Wang's comments come amid overtures from the EU to persuade a global chipmaker to build a major fabrication plant on EU territory that would help the European Commission achieve a strategic goal of securing the most advanced chip production technology over the next decade.
Speaking to reporters, Wang said that TSMC has said repeatedly that the most advanced technology will definitely be (produced) mainly in Taiwan.
"As for how Taiwan and the EU can cooperate, companies have their arrangements and considerations, and it can be further discussed."
The European Commissioner responsible for the EU's internal market, Thierry Breton, is scheduled to hold discussions with the chief executive of US-based Intel and the president of TSMC's Europe division, Maria Marced, on Friday.
Sources in Brussels say Breton is keener to reel in TSMC, which is widely regarded as the undisputed industry leader and has a better command of the most advanced manufacturing processes.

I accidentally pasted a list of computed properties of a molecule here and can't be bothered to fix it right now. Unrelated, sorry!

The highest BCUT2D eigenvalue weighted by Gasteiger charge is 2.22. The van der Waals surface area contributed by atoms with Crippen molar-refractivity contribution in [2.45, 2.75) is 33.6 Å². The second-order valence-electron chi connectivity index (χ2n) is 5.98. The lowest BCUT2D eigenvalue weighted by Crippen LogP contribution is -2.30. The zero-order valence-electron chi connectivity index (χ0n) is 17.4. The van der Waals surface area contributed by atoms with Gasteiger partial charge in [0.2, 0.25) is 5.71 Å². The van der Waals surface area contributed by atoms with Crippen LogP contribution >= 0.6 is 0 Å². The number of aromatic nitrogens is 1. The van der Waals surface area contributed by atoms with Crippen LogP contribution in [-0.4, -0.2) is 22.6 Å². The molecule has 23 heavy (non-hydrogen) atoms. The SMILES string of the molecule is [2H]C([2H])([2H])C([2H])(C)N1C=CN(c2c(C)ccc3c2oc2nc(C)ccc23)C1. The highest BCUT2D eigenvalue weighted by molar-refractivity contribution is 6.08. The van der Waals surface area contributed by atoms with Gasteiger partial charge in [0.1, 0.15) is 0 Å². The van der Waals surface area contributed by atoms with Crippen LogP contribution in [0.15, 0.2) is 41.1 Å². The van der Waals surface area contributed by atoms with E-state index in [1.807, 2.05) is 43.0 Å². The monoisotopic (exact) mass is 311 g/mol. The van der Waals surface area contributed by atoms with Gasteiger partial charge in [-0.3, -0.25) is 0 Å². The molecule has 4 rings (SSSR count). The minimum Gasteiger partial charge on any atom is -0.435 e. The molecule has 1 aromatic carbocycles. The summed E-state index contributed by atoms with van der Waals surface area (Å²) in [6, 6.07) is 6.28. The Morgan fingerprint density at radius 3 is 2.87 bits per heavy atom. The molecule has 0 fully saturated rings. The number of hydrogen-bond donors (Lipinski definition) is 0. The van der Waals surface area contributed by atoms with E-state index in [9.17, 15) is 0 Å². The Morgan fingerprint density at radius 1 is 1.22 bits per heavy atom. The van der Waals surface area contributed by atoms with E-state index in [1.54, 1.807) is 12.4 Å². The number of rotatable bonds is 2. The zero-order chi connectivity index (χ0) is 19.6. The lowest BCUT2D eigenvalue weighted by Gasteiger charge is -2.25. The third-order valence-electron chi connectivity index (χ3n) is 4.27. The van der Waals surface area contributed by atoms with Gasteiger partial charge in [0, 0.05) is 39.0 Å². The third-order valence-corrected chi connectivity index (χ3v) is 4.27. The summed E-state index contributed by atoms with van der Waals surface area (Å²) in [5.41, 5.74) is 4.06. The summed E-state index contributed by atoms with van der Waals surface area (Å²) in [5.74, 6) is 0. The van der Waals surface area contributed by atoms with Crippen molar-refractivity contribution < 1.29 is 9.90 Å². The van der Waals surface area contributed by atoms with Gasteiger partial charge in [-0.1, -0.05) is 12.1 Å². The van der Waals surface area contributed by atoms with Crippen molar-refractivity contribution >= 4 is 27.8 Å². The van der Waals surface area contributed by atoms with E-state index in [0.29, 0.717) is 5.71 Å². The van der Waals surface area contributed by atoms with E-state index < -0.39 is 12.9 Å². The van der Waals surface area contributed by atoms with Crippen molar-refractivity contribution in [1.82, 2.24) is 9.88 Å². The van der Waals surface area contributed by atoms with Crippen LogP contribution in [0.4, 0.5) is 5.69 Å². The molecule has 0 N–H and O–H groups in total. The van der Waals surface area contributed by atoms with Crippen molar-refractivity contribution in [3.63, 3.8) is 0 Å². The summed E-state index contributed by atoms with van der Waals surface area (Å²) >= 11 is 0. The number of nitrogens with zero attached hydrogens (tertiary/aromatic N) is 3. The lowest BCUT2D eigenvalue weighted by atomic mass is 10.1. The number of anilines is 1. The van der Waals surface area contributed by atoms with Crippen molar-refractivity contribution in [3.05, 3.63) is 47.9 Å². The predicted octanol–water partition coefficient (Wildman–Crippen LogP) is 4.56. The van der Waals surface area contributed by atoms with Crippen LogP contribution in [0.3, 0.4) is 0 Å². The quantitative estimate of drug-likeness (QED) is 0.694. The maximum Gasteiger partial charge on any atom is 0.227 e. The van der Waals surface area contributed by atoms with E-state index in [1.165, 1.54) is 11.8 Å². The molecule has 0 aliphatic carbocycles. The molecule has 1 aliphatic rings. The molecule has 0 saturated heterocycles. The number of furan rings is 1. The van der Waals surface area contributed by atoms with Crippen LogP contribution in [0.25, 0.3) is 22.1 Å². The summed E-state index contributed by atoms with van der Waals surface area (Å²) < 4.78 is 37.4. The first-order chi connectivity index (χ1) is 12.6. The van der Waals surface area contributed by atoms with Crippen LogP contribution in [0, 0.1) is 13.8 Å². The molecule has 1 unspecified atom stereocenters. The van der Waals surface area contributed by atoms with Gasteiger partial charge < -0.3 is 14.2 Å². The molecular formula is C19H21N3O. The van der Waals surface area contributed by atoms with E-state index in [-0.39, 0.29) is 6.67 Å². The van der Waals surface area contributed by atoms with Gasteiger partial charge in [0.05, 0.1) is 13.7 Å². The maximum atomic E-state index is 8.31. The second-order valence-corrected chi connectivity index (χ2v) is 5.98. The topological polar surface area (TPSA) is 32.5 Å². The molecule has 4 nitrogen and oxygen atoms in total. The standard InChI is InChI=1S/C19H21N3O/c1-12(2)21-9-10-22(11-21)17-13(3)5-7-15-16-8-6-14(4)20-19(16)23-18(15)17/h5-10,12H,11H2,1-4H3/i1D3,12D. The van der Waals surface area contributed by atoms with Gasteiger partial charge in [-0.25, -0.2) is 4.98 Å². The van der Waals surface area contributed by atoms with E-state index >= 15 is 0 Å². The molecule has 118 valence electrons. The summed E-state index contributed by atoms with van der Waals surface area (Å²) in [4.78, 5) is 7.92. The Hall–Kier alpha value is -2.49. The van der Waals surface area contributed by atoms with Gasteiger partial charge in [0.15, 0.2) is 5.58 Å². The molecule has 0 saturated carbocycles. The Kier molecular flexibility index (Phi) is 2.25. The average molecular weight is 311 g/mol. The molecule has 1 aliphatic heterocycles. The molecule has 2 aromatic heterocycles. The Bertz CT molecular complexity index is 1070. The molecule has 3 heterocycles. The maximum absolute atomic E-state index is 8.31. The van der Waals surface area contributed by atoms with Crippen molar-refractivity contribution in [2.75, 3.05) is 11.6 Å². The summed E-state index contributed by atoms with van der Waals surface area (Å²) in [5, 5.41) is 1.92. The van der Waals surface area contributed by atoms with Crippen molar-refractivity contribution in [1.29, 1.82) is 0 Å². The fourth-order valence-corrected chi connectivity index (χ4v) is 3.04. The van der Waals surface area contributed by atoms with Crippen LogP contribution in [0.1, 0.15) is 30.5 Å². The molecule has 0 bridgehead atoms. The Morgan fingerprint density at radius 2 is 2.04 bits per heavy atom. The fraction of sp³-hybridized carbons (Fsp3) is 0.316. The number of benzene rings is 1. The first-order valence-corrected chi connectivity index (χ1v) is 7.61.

Breton's push for technology 'sovereignty' for the EU comes as a surge in demand for everything from consumer electronics to cars has disrupted global supply chains and exposed the continent's reliance on chips made in Asia.
Wang added that she had had no direct talks with the EU on the subject "over the last week or two".
"But in our talks with the EU, industrial cooperation has always been an important topic. It's not just limited to semiconductors, it's on broader industrial cooperation."
TSMC has said it intends to keep the focus of its production in Taiwan, though also has major plants in China and announced plans last year to build its own $12 billion factory in the US state of Arizona.